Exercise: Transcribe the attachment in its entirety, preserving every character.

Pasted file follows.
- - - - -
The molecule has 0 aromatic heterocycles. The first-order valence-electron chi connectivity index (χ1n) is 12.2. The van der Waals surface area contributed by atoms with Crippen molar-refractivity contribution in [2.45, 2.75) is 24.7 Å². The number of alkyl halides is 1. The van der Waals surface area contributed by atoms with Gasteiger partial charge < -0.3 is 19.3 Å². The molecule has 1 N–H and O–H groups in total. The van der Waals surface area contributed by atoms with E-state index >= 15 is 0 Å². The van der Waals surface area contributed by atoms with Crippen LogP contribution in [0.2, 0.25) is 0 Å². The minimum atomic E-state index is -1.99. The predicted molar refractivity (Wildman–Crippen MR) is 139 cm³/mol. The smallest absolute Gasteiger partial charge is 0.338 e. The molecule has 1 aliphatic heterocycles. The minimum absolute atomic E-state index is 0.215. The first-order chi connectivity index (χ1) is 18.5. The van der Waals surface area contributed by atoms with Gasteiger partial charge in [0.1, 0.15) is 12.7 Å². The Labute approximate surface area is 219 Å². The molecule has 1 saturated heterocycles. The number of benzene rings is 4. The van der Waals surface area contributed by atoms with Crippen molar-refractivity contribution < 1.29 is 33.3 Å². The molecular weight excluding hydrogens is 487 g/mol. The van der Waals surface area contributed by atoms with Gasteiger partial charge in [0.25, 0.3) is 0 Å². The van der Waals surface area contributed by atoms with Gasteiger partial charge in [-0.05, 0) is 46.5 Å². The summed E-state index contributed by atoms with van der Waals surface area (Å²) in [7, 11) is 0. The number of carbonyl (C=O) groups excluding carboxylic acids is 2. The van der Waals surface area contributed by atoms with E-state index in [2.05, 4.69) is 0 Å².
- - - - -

The molecule has 0 aromatic heterocycles. The first-order valence-electron chi connectivity index (χ1n) is 12.2. The van der Waals surface area contributed by atoms with Crippen molar-refractivity contribution in [2.45, 2.75) is 24.7 Å². The number of alkyl halides is 1. The van der Waals surface area contributed by atoms with Gasteiger partial charge < -0.3 is 19.3 Å². The molecule has 1 N–H and O–H groups in total. The van der Waals surface area contributed by atoms with E-state index >= 15 is 0 Å². The van der Waals surface area contributed by atoms with Crippen LogP contribution in [0.2, 0.25) is 0 Å². The minimum atomic E-state index is -1.99. The predicted molar refractivity (Wildman–Crippen MR) is 139 cm³/mol. The smallest absolute Gasteiger partial charge is 0.338 e. The molecule has 1 aliphatic heterocycles. The minimum absolute atomic E-state index is 0.215. The first-order chi connectivity index (χ1) is 18.5. The van der Waals surface area contributed by atoms with Gasteiger partial charge in [0.1, 0.15) is 12.7 Å². The Labute approximate surface area is 219 Å². The molecule has 1 saturated heterocycles. The number of benzene rings is 4. The van der Waals surface area contributed by atoms with Crippen molar-refractivity contribution < 1.29 is 33.3 Å². The molecular weight excluding hydrogens is 487 g/mol. The van der Waals surface area contributed by atoms with Gasteiger partial charge in [0.25, 0.3) is 0 Å². The van der Waals surface area contributed by atoms with Gasteiger partial charge in [-0.05, 0) is 46.5 Å². The summed E-state index contributed by atoms with van der Waals surface area (Å²) in [7, 11) is 0. The number of carbonyl (C=O) groups excluding carboxylic acids is 2. The van der Waals surface area contributed by atoms with E-state index in [2.05, 4.69) is 0 Å².